Earlier we mentioned the auteur (French for “author”) film theory, which has become a dominant method of film criticism today. It has changed the way we look at films, and it has changed the way we look at Alfred Hitchcock.
In the 1950s, French film critics (and later filmmakers) Jean-Luc Godard, Francois Truffaut, and others began to articulate the auteur theory in the journal Cahiers du Cinema. In studying Hollywood films of the studio era, they noticed that, despite the assembly-line nature of studio filmmaking, certain directors brought a consistency of style and subject to most or all of their films. Directors like Orson Welles, Howard Hawks, John Ford, and Alfred Hitchcock began to be studied as the authors of their films, and Hitchcock, as we have seen, encouraged that identification by claiming the lion’s share of credit for his movies.
Although directors languished in obscurity under the studio system, today you don’t have to be a film buff to be excited that a new film is directed by John Woo or Spike Lee. Actors still rule at the box office, but if a film is a success or failure, directors typically get the credit or the blame. Since the 1960s, when film critic Andrew Sarris popularized the auteur theory in this country, directors have come to be recognized as the most important creative force on a film, and Hitchcock has become known as one of the most prominent auteurs ever.
Partly, Hitchcock is recognized as a supreme auteur because he was so involved in so many aspects of his films, from planning to promotion. More importantly, he can be easily identified as an auteur because — despite the many producers, writers, and actors with whom he worked — his films bear a consistency of style and thematic material that render them instantly identifiable. Just saying “a film by Alfred Hitchcock” conjures indelible images and scenes, and this, ultimately, is the hallmark of a true film auteur: a distinctive and consistent vision.
As a film innovator, Hitchcock showed us that diverse cinematic techniques could be transformed into a powerful storytelling language. Every montage in the movies or music videos reminds us how Hitchcock made frenetic editing mainstream.
His influence on major film genres, as well as on contemporary directors as diverse as Steven Spielberg, Brian de Palma, Martin Scorsese, and Quentin Tarantino, is profound and lasting. But perhaps Alfred Hitchcock’s greatest legacy is his body of work. The films Hitchcock left behind will continue to challenge and entertain audiences all over the world for years to come.
Chaos and Order, Love and Death
Hitchcock’s films touch on some of the central concerns of modern life. Although Hitchcock was born in the Victorian age, he lived his adult life in the 20th century, in the world that created ours: a world of violence, deceit, war, and terror. Violence, insanity, and loss mark the landscape of Hitchcock’s art. His characters are subjected to them as we are. His world — like ours — often seems gray with ambiguity.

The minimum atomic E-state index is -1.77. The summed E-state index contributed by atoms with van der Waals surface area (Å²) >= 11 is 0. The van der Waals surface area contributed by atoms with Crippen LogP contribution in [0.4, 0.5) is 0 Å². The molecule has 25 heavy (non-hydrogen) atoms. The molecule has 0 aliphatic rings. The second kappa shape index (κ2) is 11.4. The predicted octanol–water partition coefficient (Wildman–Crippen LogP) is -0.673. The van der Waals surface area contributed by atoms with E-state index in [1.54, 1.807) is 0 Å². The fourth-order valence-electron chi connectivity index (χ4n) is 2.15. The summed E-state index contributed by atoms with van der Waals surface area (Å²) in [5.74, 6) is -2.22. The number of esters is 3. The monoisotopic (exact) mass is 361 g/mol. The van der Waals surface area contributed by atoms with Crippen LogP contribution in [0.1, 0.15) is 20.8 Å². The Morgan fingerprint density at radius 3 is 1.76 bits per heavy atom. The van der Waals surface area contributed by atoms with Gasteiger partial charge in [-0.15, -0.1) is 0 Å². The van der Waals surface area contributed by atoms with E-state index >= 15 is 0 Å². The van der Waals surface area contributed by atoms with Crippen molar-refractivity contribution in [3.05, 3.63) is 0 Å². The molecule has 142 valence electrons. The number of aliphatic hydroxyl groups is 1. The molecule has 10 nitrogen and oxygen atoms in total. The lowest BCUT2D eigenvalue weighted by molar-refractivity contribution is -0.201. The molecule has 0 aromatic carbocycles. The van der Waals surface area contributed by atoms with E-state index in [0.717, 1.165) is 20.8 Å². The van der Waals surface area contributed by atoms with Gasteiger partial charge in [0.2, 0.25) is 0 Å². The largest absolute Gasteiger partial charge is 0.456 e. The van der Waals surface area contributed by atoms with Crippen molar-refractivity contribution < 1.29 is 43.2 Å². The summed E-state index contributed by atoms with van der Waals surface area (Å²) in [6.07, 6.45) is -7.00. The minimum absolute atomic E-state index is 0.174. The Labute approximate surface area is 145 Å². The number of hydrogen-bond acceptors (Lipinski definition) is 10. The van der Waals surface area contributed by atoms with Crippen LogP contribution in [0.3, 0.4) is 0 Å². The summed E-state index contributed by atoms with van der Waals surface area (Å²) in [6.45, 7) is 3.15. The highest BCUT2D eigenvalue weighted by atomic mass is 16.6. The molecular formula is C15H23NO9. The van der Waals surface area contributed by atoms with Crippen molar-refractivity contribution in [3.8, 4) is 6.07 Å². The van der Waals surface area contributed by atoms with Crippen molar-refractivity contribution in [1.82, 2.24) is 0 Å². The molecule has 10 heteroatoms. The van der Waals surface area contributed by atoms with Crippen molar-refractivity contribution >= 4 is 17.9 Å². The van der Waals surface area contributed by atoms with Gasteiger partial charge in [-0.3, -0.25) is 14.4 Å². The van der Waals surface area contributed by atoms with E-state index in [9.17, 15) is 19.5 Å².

But Hitchcock leaves us with comforts. Films like Spellbound, Notorious (1946), and North by Northwest affirm the power of love to ultimately redeem human beings. Rear Window, both versions of The Man Who Knew Too Much (1956), and The Birds show human connection and community as our best hopes against chaos.
Even in films like Vertigo, Psycho, and Frenzy, where our sympathies are divided and our sensibilities disturbed, Hitchcock leaves us the recognition that we can live as moral human beings. A further analysis of the themes in Frenzy can be found in Chapter 38 of the course text, The Art of Alfred Hitchcock: Fifty Years of His Motion Pictures, by Donald Spoto.
Perhaps the greatest solace Hitchcock offers is in the films themselves, which remind us that meticulously crafted works of art can serve — as poet Robert Frost once said — as stays against chaos. Artistic thought and creation can affirm order and life, and Hitchcock reminds us that both are possible in this world.
Goodbye and Good Luck
We covered a lot of ground in these eight lessons. Everything from Hitchcock’s development of technique and early influences to overriding themes throughout his movies and how he shaped the course of filmmaking.
What other aspects of Hitchcock’s life would you have liked us to touch on in this course? Thanks for the assistance in helping us better serve you.
Your learning can continue, even after you complete the final quiz and assignment. The work of Alfred Hitchcock is endlessly rewarding, whether you want to make films or just enjoy them as a viewer. Best of luck to all of you as you continue to think, to learn, and to grow, and thank you for taking your time to share in this class.
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Assignment: Final Thoughts
Read Chapter 33 in The Art of Alfred Hitchcock. This chapter on Psycho gives Donald Spoto the opportunity to analyze one of Hitchcock’s most influential and meaningful films. Why does Spoto believe that Psycho attains the level of great tragedy?